Just over a year ago, +972 Magazine reported the results of another poll. This one also supported the indication that Israeli Arabs were identifying more as Israelis than as Palestinians; +972 Magazine makes clear that: “the findings in the current poll show that the number of respondents self-identifying as “Arab-Israeli” has risen, and the number of those identifying only as “Palestinian” dropped.”
But with qualifications:
Perhaps following the ratification of the Jewish Nation-State Law, some of the respondents in the 2019 poll were more fearful, and sought to appease the poll with their answers. Disclaimers aside, one thing is clear: there is no evidence of a trend in the opposite direction.
One advantage of this poll is that it distinguishes between identifying as “Palestinian” vs “Arab.” On the other hand, their breakdown makes it difficult compare the results with the other 2 polls. What the first 2 polls refers to as “Arab-Palestinian” — does that really correlate to “Palestinian” in this survey? To a combination of “Palestinian” + “Arab”?
To add to the confusion, now there is a new poll out by the Jewish People Policy Institute that seems to show that the percentage of Israeli-Arabs identifying as Palestinians has dropped sharply:
According to the survey, conducted by Prof. Camille Fuchs of Tel Aviv University, about a quarter of Israeli minorities (23%) define themselves primarily as “Israeli” and half (51%) self-identify as “Israeli-Arab.”
The proportion of non-Jewish people who define themselves primarily as “Palestinian” now stands at around 7%, down from 18% this time last year.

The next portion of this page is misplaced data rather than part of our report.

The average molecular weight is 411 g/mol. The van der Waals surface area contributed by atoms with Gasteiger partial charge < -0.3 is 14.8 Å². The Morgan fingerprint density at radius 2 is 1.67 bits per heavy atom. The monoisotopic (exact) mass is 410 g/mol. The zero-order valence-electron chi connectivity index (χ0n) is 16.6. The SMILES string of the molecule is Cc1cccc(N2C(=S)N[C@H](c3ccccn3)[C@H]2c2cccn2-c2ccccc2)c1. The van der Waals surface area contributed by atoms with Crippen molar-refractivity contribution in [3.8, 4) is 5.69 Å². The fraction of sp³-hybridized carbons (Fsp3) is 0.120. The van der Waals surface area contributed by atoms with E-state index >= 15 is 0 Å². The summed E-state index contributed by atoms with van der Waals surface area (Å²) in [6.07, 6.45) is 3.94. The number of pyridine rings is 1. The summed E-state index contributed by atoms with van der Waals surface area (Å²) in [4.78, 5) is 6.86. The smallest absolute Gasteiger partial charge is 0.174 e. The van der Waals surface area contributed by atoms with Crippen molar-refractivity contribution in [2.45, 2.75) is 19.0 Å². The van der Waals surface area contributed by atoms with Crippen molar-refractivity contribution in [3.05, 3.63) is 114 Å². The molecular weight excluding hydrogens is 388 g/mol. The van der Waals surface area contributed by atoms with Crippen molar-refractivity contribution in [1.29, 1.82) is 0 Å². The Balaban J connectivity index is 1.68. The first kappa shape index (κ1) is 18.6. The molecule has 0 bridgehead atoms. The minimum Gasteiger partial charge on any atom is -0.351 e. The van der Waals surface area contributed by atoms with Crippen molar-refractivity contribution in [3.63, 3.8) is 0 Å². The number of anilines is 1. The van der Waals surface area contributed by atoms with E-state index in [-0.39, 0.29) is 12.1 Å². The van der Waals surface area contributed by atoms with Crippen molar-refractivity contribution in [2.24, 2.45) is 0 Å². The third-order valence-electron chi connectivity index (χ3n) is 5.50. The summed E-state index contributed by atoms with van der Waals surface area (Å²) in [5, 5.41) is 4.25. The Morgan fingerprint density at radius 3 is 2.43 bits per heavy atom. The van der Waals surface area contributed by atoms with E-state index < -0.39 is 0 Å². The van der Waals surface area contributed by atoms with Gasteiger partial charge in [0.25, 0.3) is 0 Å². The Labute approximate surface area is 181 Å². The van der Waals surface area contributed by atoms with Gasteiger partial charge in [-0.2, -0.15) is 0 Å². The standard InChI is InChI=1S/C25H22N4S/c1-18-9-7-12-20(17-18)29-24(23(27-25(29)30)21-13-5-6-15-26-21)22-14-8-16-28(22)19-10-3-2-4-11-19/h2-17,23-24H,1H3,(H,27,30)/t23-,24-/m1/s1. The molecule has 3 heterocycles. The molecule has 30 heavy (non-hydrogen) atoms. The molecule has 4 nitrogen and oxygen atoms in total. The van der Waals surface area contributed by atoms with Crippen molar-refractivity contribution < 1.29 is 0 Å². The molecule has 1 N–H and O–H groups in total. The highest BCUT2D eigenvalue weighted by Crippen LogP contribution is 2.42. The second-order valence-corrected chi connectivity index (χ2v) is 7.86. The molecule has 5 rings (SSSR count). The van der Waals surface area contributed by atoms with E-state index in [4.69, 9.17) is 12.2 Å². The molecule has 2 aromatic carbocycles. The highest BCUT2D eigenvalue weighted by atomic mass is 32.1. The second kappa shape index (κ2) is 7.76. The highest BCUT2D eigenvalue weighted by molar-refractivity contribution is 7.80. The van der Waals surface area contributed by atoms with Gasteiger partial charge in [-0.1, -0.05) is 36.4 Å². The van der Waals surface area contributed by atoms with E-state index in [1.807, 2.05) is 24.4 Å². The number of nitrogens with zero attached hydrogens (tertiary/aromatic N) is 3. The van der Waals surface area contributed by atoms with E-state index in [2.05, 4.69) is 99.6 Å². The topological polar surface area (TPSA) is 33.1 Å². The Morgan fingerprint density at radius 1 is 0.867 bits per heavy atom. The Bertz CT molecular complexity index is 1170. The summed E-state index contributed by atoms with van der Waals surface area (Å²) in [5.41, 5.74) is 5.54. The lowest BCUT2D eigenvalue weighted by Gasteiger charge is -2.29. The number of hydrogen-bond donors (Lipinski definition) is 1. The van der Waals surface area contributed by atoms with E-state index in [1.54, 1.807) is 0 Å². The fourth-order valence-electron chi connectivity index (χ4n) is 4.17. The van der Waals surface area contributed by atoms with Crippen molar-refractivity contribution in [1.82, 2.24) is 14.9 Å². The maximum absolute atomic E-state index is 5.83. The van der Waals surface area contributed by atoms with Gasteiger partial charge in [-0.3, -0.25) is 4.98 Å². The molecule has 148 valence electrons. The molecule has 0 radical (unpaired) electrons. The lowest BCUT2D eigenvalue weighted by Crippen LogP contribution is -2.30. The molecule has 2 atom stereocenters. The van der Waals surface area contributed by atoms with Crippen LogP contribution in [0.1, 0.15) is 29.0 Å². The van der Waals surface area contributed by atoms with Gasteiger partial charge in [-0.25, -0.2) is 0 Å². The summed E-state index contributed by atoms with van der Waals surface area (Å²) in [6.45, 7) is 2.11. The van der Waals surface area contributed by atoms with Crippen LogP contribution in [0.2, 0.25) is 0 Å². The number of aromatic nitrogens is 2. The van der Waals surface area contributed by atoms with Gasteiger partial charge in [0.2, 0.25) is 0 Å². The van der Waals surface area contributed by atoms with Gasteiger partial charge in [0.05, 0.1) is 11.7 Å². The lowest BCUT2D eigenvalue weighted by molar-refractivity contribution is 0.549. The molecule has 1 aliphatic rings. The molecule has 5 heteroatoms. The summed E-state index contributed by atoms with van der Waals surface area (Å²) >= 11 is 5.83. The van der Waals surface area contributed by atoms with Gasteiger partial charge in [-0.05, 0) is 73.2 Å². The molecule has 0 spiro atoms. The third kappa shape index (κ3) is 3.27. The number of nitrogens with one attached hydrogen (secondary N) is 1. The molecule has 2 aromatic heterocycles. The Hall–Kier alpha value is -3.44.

Moreover, there was a sizable increase in the number of Arabs who define themselves as Israeli – that number rose from 5% last year to 23% this year. [emphasis added]
Without the actual results of the survey, the results still remain unclear.
The numbers add up to 81% — leaving the question of what other options were available to choose from.
Also, is it accurate — as the tweet says — that 74% of Israeli Arabs see themselves as Israeli, when the 23% component seeing themselves only as “Israeli” are defined as coming from “Israeli minorities,” which would apparently include those who are neither Jews nor Arabs?
All this all makes it impossible to do an apples-to-apples comparison.
But if we were to make a table comparing the 4 surveys, using the 74% number, it might look something like this:
|Israeli Arab||Israeli Palestinian||Arab Palestinian||Arab||Palestinian|
|Smooha I (2012)||40%||40%||20%||—||—|
|Smooha II (2014)||32%||45%||22%||—||—|
|+972 Magazine (2019)||46%||19%||—||22%||14%|
|JPPI (2020)||74% (23% Israeli and 51% Israeli Arab)||—||—||—||7%|
We will have to wait for JPPI to publish the results so that we can see what choices were offered to the respondents, and what kind of mixing and matching might have been done to reach its results.
In any case, there does seem to be a sizeable number of Arabs in Israel who really do see themselves as Israeli-Arabs — and a significant drop in the number of Palestinian Arabs who see themselves as just Palestinians.
The fact that Arabs in Israel can identify as Israelis, Arab-Israelis, is a sign of some success in the integration of Arabs into Israeli society — success that can only be accomplished by providing equal rights and opportunities.
But more remains to be done.
And then there are the Palestinian Arabs.